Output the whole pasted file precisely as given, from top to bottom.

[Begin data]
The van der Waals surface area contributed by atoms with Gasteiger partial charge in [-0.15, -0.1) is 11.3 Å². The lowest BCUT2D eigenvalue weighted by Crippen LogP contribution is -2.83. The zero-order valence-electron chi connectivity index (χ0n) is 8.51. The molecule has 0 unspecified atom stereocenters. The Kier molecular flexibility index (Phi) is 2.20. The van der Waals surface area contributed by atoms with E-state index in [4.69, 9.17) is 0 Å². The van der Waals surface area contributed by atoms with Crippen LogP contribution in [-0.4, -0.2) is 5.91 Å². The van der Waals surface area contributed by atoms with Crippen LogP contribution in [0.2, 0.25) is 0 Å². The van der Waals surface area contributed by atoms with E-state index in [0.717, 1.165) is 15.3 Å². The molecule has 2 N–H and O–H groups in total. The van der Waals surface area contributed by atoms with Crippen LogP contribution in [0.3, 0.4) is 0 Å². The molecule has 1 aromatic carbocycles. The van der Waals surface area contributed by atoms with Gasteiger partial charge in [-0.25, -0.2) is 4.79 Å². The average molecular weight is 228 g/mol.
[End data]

The van der Waals surface area contributed by atoms with Gasteiger partial charge in [-0.15, -0.1) is 11.3 Å². The lowest BCUT2D eigenvalue weighted by Crippen LogP contribution is -2.83. The zero-order valence-electron chi connectivity index (χ0n) is 8.51. The molecule has 0 unspecified atom stereocenters. The Kier molecular flexibility index (Phi) is 2.20. The van der Waals surface area contributed by atoms with E-state index in [4.69, 9.17) is 0 Å². The van der Waals surface area contributed by atoms with Crippen LogP contribution in [-0.4, -0.2) is 5.91 Å². The van der Waals surface area contributed by atoms with Crippen LogP contribution in [0.2, 0.25) is 0 Å². The van der Waals surface area contributed by atoms with E-state index in [0.717, 1.165) is 15.3 Å². The molecule has 2 N–H and O–H groups in total. The van der Waals surface area contributed by atoms with Crippen LogP contribution in [0.3, 0.4) is 0 Å². The molecule has 1 aromatic carbocycles. The van der Waals surface area contributed by atoms with Gasteiger partial charge in [-0.25, -0.2) is 4.79 Å². The average molecular weight is 228 g/mol.